• After a Thunderstorm or Lightning Strike

    If lightning strikes you or someone you know, call 911 for medical assistance as soon as possible. The following are things you should check when you attempt to give aid to a victim of lightning:

    • Breathing—If breathing has stopped, begin mouth-to-mouth resuscitation.
    • Heartbeat—If the heart has stopped, administer CPR.
    • Pulse—If the victim has a pulse and is breathing, look for other possible injuries. Check for burns where the lightning entered and left the body. Be alert for nervous system damage, broken bones and loss of hearing and eyesight.

    After the storm passes, remember the following:

    • Never drive through a flooded roadway. Water can damage your vehicle and poses a drowning hazard.
    • Continue to listen to a NOAA Weather Radio or to local radio and television stations for updated information or instructions, as access to roads or some parts of the community may be blocked.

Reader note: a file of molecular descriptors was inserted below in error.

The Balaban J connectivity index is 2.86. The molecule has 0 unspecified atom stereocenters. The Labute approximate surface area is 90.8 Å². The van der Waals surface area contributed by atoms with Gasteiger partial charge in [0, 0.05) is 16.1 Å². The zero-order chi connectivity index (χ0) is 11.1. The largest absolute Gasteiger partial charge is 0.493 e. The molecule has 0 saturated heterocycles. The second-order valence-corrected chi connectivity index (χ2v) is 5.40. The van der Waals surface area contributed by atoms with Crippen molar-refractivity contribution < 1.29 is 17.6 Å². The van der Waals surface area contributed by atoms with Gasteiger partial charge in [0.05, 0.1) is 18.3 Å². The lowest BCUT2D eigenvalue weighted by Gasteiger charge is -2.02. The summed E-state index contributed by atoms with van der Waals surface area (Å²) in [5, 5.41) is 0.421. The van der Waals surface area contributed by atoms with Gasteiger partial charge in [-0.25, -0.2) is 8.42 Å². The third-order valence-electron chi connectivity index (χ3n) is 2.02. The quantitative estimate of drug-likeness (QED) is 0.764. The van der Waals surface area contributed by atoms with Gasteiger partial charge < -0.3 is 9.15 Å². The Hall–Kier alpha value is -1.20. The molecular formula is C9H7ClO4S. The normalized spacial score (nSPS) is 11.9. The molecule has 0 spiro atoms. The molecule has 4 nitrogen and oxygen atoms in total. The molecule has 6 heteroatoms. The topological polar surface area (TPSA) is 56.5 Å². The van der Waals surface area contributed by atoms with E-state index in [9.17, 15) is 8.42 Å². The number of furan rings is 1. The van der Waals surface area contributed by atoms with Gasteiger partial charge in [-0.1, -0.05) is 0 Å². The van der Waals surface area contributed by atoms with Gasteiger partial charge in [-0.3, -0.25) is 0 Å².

• Help people who may require special assistance, such as infants, children and the elderly or those with access or functional needs.
    • Stay away from downed power lines and report them immediately.
    • Watch your pets closely. Keep them under your direct control.

    Midwest Insurance Group, LLC is committed to helping you and your loved ones stay safe when disaster strikes. For additional risk management guidance, contact us today.

Know the Terms

Familiarize yourself with these terms to help identify a thunderstorm hazard:

  • Severe thunderstorm watch—Such a watch tells you when and where severe thunderstorms are likely to occur. Watch the sky and stay tuned to your cellphone, the radio and the television for more information.